Swedish has followed through on his promise.

Anthem announced Aug. 1 that it was withdrawing from 16 of 19 pricing regions in California, citing uncertainty regarding cost-sharing reductions, the "deterioration" of the individual market and the restoration of taxes on insured coverage as factors for its decision.

In an internal memo from the BlueCross BlueShield Association seen by S&P Global Market Intelligence, insurance companies are filing rates assuming no CSR funding in at least 14 states.

The memo states that some insurers are submitting "dual" filings, one assuming CSR funding stays intact and one assuming it does not. Individual states' insurance departments set their own standards for the filings.

According to the memo, out of a total of 10 states, three required or allowed dual filings, three required or allowed filings with no CSR funding assumed, three required or allowed filings with full CSR funding assumed, and one indicated it will allow updated filings to accommodate uncertainty in CSR funding.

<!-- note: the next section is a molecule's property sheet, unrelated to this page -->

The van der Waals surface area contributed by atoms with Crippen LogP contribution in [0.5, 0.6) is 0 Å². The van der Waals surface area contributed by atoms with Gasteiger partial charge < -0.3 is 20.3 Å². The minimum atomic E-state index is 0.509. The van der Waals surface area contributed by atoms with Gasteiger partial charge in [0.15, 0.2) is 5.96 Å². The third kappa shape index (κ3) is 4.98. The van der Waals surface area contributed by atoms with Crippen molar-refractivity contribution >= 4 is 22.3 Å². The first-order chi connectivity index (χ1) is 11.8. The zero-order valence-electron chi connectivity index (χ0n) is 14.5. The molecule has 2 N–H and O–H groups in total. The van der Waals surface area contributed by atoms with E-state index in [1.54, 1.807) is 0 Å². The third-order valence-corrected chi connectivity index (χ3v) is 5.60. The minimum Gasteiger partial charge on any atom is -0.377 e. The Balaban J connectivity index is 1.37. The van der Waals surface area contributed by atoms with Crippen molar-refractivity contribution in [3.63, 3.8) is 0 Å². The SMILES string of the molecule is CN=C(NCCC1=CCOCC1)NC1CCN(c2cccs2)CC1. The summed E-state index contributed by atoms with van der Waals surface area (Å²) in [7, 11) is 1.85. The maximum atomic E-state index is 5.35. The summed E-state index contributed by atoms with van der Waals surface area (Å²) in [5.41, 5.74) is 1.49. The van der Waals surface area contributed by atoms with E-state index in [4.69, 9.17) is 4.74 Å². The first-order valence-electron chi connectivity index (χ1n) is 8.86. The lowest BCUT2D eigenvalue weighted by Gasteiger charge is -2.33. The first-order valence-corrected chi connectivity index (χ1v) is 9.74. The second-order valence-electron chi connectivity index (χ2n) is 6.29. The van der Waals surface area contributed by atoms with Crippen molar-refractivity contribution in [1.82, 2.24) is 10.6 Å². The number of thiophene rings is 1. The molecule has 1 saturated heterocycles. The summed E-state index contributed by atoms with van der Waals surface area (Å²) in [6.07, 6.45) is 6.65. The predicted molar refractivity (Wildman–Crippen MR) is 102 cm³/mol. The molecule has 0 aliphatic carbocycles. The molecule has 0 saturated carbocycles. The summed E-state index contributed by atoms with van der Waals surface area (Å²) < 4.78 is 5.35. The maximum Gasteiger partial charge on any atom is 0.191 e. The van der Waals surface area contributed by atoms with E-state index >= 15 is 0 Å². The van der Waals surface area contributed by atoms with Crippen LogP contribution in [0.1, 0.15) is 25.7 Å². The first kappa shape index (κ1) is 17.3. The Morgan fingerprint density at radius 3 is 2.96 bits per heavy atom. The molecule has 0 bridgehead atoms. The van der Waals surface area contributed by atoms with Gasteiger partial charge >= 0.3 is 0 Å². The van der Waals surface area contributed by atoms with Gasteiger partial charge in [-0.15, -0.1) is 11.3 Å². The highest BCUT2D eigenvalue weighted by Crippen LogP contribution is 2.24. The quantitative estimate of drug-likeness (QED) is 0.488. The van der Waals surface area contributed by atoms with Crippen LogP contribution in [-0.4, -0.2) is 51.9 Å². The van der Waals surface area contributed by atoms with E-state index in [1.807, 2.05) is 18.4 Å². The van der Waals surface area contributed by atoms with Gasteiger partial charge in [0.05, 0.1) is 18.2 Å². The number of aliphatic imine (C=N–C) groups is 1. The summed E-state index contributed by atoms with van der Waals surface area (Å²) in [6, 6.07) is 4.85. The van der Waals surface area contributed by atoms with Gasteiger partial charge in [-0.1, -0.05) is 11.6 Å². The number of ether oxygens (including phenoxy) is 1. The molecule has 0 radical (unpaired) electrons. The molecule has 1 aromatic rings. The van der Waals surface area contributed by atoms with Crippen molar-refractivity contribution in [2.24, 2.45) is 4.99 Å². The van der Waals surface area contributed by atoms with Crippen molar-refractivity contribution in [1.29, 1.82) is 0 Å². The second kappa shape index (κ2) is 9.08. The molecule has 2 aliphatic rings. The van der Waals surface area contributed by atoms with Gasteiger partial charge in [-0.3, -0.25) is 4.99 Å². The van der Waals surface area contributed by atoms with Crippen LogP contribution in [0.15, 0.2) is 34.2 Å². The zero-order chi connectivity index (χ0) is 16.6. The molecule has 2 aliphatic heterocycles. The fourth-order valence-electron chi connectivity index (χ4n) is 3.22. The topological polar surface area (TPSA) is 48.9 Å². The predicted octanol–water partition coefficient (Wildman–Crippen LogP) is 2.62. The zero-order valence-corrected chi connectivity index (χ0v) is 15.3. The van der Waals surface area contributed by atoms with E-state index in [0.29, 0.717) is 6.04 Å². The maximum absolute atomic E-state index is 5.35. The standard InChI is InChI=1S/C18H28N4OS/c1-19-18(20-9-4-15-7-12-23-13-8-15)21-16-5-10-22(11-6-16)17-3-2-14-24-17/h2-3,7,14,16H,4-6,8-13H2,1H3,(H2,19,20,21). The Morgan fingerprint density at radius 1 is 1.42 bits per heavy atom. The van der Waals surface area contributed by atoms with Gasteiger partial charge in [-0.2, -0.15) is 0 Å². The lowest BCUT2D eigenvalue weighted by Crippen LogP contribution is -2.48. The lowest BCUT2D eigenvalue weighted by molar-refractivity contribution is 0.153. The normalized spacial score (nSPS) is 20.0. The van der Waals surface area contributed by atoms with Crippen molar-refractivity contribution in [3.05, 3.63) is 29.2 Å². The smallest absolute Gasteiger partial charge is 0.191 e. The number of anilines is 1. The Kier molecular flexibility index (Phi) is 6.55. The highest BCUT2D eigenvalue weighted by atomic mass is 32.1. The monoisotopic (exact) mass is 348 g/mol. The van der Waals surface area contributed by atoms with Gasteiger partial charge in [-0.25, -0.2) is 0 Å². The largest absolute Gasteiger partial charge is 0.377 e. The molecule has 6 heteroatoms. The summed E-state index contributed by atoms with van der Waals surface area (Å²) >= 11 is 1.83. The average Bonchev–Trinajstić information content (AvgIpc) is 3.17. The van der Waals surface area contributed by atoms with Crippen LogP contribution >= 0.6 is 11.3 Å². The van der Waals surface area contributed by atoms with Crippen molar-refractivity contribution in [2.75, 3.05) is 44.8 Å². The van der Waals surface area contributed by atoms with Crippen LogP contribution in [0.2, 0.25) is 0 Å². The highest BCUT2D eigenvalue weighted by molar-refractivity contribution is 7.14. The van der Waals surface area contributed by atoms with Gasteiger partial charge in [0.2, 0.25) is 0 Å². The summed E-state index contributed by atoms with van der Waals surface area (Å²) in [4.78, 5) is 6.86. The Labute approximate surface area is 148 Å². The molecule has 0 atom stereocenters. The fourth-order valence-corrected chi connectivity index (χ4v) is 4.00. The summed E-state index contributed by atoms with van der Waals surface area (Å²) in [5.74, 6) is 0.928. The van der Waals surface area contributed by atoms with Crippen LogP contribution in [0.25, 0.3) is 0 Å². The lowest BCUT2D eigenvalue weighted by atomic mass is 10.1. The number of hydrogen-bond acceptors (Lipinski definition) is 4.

Experts agreed that insurers would seek other ways to offset the cost of withheld payments in the form of raising premium rates, as opposed to withdrawing from the market completely.

The Kaiser Family Foundation estimated earlier this year that insurers would have to hike rates at least 19% if subsidies are not funded by the government for benchmark "silver" plans.

But whether the Trump administration can legally withhold the payments has become the centerpiece of an ongoing debate.

The matter at hand is whether the payments are between appropriations and authorizations, said Bob Atlas, president of EBG Advisors, the consulting arm of the Washington, D.C.-based Epstein Becker & Green law firm.

"In legislative speak, there are authorizations and appropriations," Atlas said. "What we have here is an authorization of a sort but not an appropriation. And since this was a matter of dispute, it is at a head."

The administration of President Barack Obama felt that it was right to make the payments, and the Trump administration has approved the payments too in the past, Atlas said.